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Transactions of the Wisconsin Academy of Sciences, Arts and Letters
volume IV (1876-1877)

Davies, J. E.
Report on recent progress in theoretical physics,   pp. 241-264 PDF (6.7 MB)

Page 245

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*-Recent Progress in Theoretical Physics.
two poles of the electro-magnet, bored through for the reception
of the substance and the passage of the light, and N.2 is the anal-
yzer by which the position of the azimuth of the light reaching
it is determined.  When G is a determinate length of &quot;heavy
glass &quot; (a silico-borate of lead), the analyzer requires a rotation
of
6' on producing the electromagnetism, in order to be placed in
the same relation to the azimuth of vibration of the light reaching
it, as it was in, before the circuit was closed. That is, if the posi-
tion of the analvzer is such before the electro-magnetic circuit is
closed, that the field is dark, on closing the circuit, and thus plac-
ing the glass in a strong field of magnetic force, the azimuth of
the polarized light is so changed that a perceptible amount gets
through, and the analyzer must be rotated 60 in order to again cut
it off and render the field dark as before. This angle through
which the light is turned, is, however, in addition to the length of
the stratum of the medium through which it is compelled to pass,
directly proportional to the strength of the current producing the
magnetism (or rather to that resolved part of the magnetic force
produced by the current, which is in the direction of the ray).
The amount of the rotation also depends upon the refractive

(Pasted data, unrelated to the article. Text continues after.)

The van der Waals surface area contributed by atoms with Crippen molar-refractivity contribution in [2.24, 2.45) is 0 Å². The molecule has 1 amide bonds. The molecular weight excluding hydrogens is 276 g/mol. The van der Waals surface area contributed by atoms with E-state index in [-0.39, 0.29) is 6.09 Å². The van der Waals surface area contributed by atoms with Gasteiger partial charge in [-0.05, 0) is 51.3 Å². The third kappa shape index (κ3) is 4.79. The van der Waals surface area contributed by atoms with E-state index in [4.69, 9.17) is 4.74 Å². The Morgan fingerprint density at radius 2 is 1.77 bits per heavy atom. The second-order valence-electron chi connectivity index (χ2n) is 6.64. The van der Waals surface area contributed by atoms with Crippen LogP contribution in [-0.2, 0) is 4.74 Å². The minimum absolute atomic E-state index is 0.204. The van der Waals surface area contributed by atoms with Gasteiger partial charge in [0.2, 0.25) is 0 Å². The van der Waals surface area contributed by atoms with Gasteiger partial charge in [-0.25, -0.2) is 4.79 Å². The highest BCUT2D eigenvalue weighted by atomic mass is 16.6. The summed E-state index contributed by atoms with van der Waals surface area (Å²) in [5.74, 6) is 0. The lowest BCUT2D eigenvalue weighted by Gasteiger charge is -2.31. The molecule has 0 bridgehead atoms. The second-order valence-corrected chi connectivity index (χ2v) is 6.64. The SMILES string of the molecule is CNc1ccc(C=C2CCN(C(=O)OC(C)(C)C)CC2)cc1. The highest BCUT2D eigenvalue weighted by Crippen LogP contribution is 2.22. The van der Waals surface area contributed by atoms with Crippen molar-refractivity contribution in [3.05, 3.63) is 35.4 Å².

energy of the medium subjected to the magnetic strain. The rela-
tion is sometimes stated thus:  &quot;The angular rotation of the plane
of polarization is numerically equal to the amount by which the
magnetic potential increases from the point at which the ray enters
the medium to that at which it leaves it, multiplied by a coeffi-
cient, which, for diamagnetic media (like glass), is generally posi-
tive.&quot;  Maxwell.
first and second kind. An elementary discussion of the principal features
of
vortex motion, involving only the simplest Quarternion notions, is given
in
Prof. Clifford's recently published &quot;Elements of Dynamics - Part
I,&quot;
page
191, et seq. Sir Wim. Thompson has also published an extensive paper in the
Trans. of the Royal Soc., Edin. Vol. 8 for 1869, in which many new theories
are established and many illustrations of vortex motions in fluids are given,
by means of real or or ideal electro-magnets variously arranged. A sum-
mary of several of these theories and analogies will be found in Thompson's
&quot; Reprint of Papers on Electro-statics, and Magnetism.&quot;-
London,
1872. Aln
earlier ?paper, suggesting the idea of vortex atoms, was published in Vol.
34,
p. 15, of the Phil. Mag., 1867. London, Dublin and Edinburgh.
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